Sen. Ron Johnson's lawsuit to stop the federal government from contributing to staff health care costs might make him public enemy No. 1 in the Senate's hallways.
The Wisconsin Republican filed the suit Monday in federal district court in Green Bay, Wis., against the Office of Personnel Management, seeking to overturn the administrative decision that allows members and staff who transitioned onto the D.C. health care exchange from the federal benefits plan to continue receiving employer contributions.
Johnson is dismissing criticism of the legal action, including from a senior Republican from his home state, Rep. Jim Sensenbrenner. Johnson called the contention that senior staffers could desert the Capitol complex over increased out-of-pocket health care costs "one of the canards" that opponents use in the debate.
Longtime observers have expressed concern about lasting damage to the institution, however. Johnson's move has echos of the ongoing effort by Sen. David Vitter, R-La., to secure a vote on an unpopular amendment that would address the same subject matter.
Sensenbrenner issued a sharply worded statement on Sunday, ripping the suit a day before it was filed.
"Senator Johnson's lawsuit is an unfortunate political stunt," Sensenbrenner said. "I am committed to repealing Obamacare, but the employer contribution he's attacking is nothing more than a standard benefit that most private and all federal employees receive — including the President. Success in the suit will mean that Congress will lose some of its best staff and will be staffed primarily by recent college graduates who are still on their parents' insurance. This will make it even more difficult to fight the President and his older, more experienced staff."
Johnson said at a news conference Monday that he had built extra funds into his Senate office budget to allow salaries for some staffers to be increased to compensate for the lost contributions for their health care. Johnson also said that, unlike in the private sector, individual Senate offices aren't responsible for insurance.
"On a case by case basis, that's exactly what I'm considering, you know, per staff member," Johnson said. "I'm just naturally frugal and so ... for the three years I've been here in Congress, every year I've underspent my budget by at least a half a million dollars."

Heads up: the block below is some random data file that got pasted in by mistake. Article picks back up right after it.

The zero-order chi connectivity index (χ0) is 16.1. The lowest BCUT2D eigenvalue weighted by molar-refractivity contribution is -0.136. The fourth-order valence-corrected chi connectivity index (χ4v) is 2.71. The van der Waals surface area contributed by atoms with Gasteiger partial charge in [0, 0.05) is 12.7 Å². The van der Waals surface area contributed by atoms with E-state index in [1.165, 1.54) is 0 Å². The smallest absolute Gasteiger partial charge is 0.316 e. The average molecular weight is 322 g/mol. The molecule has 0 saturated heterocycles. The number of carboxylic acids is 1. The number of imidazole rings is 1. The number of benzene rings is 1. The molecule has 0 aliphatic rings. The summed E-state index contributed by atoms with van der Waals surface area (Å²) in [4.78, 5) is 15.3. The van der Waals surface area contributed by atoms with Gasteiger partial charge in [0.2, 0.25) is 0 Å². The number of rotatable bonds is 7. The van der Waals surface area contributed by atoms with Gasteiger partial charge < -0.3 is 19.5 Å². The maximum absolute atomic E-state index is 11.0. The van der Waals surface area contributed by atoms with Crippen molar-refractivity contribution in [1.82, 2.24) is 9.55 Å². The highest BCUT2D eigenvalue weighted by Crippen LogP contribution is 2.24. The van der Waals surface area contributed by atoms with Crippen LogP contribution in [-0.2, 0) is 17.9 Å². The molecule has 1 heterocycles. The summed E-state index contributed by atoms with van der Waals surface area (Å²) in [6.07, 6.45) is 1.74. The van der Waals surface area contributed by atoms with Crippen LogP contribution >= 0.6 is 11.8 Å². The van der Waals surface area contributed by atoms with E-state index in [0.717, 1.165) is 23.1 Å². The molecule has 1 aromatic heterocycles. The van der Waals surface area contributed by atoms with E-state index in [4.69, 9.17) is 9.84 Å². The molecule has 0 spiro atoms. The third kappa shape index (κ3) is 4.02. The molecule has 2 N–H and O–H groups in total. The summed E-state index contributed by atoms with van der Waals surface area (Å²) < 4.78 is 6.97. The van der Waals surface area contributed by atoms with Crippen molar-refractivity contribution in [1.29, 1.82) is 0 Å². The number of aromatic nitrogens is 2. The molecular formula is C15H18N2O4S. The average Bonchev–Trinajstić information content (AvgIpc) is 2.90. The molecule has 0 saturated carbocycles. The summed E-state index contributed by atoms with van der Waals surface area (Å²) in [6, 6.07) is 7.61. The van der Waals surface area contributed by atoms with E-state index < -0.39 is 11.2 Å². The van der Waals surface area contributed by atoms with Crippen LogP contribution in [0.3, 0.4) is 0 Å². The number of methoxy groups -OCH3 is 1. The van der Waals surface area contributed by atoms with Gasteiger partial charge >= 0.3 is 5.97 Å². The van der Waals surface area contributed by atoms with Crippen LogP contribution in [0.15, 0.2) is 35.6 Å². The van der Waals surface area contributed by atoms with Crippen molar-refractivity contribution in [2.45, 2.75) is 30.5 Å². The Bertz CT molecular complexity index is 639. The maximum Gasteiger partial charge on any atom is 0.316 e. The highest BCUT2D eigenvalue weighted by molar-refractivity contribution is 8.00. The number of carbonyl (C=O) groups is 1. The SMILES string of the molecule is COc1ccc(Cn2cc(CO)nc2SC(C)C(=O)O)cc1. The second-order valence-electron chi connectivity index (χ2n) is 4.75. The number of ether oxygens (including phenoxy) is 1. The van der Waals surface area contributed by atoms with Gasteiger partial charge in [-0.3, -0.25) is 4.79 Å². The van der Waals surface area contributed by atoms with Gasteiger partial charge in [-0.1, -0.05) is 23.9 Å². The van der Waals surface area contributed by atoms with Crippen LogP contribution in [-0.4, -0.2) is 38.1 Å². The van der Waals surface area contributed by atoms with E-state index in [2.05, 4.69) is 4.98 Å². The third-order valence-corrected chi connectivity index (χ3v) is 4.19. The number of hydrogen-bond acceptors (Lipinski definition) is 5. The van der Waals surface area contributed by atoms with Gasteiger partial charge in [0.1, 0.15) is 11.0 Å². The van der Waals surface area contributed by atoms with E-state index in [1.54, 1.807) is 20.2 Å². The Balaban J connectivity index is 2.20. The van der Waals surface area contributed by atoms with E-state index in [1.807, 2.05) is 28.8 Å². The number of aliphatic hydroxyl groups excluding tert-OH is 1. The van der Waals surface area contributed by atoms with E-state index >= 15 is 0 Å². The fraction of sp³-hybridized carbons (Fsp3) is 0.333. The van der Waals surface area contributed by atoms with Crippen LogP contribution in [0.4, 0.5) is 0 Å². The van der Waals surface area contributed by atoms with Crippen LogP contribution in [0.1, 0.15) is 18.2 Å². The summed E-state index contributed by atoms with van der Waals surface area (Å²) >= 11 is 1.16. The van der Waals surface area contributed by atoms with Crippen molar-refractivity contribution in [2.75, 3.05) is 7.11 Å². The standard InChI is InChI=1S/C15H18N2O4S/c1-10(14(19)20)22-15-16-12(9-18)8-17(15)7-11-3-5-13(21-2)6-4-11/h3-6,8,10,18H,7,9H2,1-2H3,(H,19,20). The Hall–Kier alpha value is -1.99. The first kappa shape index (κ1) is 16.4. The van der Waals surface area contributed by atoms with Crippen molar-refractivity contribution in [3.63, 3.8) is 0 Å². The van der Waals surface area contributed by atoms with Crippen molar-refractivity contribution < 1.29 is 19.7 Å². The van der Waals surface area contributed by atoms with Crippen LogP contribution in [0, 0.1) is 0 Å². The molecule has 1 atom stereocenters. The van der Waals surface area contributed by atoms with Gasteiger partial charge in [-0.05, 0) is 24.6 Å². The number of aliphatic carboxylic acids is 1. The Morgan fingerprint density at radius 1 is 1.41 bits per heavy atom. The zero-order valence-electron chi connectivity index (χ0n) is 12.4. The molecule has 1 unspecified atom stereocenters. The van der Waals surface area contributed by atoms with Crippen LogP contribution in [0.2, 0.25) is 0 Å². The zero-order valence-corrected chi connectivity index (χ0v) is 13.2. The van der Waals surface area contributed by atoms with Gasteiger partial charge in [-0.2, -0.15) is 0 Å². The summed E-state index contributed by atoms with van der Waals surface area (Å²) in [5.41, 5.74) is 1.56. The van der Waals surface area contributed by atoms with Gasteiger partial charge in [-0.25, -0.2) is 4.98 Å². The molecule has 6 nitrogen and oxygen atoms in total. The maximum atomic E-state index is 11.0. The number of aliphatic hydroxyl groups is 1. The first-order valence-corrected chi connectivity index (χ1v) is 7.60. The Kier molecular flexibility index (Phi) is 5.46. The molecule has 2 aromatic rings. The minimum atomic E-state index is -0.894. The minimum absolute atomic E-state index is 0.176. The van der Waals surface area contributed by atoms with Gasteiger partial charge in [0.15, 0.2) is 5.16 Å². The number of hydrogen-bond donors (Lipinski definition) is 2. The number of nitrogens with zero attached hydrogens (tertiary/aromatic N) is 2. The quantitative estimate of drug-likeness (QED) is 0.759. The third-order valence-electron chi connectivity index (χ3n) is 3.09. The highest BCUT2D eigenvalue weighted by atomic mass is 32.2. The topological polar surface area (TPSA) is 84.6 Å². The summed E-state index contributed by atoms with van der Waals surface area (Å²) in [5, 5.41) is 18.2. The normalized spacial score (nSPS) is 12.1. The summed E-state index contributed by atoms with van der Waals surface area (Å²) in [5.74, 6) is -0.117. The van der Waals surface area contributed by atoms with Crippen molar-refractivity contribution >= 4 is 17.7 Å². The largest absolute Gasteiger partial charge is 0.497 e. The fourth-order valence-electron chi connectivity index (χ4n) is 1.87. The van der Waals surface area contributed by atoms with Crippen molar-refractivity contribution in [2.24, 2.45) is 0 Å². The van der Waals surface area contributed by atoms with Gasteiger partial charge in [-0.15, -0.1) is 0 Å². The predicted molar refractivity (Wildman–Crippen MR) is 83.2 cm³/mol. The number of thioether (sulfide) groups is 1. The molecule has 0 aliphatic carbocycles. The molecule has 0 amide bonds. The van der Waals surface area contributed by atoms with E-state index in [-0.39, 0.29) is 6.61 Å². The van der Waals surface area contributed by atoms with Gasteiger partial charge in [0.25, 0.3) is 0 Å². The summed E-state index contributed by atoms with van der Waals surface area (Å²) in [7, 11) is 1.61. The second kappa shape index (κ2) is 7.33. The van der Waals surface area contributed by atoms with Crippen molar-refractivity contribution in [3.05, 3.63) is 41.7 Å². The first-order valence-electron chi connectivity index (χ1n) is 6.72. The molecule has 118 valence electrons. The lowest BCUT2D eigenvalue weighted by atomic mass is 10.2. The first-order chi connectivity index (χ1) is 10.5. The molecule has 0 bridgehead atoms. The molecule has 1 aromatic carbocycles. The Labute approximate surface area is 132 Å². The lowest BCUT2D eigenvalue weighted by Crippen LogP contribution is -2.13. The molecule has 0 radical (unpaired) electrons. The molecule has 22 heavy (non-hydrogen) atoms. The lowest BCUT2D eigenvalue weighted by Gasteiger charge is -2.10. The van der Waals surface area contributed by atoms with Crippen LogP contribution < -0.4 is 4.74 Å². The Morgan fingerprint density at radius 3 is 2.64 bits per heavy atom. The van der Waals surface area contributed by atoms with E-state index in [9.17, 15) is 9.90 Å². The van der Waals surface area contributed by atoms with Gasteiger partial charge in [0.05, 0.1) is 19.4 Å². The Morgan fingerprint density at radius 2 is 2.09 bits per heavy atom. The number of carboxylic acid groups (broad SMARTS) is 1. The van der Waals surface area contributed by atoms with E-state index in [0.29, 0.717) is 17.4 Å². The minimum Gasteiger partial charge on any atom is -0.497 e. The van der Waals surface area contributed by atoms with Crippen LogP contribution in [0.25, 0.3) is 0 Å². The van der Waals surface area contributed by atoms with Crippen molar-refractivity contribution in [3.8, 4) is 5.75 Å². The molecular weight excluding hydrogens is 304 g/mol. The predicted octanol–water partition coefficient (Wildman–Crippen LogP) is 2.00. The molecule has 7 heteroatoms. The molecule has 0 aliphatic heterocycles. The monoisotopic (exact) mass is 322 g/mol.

Senate Majority Leader Harry Reid quoted Sensenbrenner on the Senate floor Monday afternoon to criticize Johnson's legal maneuvering.
"It would take away the insurance of the people here that are working in this body right here, all these people right here, all of them, it would take away ... their insurance, plus all our staffs that are here, take it away," Reid said.
Under the legal theory advanced by Johnson, counsel Rick Esenberg and former Solicitor General Paul Clement, the staffers and lawmakers deemed eligible for federal contributions through the D.C. small business exchange would lose that benefit, which exists due to the unusual case of federal workers being put into the exchange system that really was not designed for their needs.
Esenberg, the founder and president of the Wisconsin Institute for Law & Liberty, is counsel on the suit. Johnson has retained Clement, who argued against the constitutionality of the health care law at the Supreme Court, for possible appeals.
"I knew this was coming," Johnson said of the health care changes. He also said Monday he is not against individuals taking advantage of the system implemented by the OPM, even though he wants to bring it to a halt.
"I imagine all ... my staff members, I think most people here in Congress and staff did take the employer contribution, I'm not being critical of that," Johnson said. "I'm being critical of the president who knows no legal bounds and is ... doing things by presidential decree."
Johnson held a news conference Monday with Esenberg and Clement to announce the court filing in the ornate room named for former Majority Leader Mike Mansfield, just off the Senate floor, even though he conceded he is seeking campaign contributions to pay the legal costs.
"The Senate Ethics Committee did allow me, as a way to raise funds to do this, is to do it through my campaign committee, and so that's another way I can fund this. So, I can do a combination or you know, all of one or all of the other," Johnson said. "I'm hoping to be able to you know, quite honestly, raise funds through my campaign committee."
Johnson should have no difficulty paying for the court costs out of pocket. He landed at 29 on the most recent edition of Roll Call's 50 Richest list, with an estimated minimum net worth of $12.47 million.
"I think this is such an important issue that ... I'm more than willing to fund personally or utilize those, those limited campaign funds," Johnson said.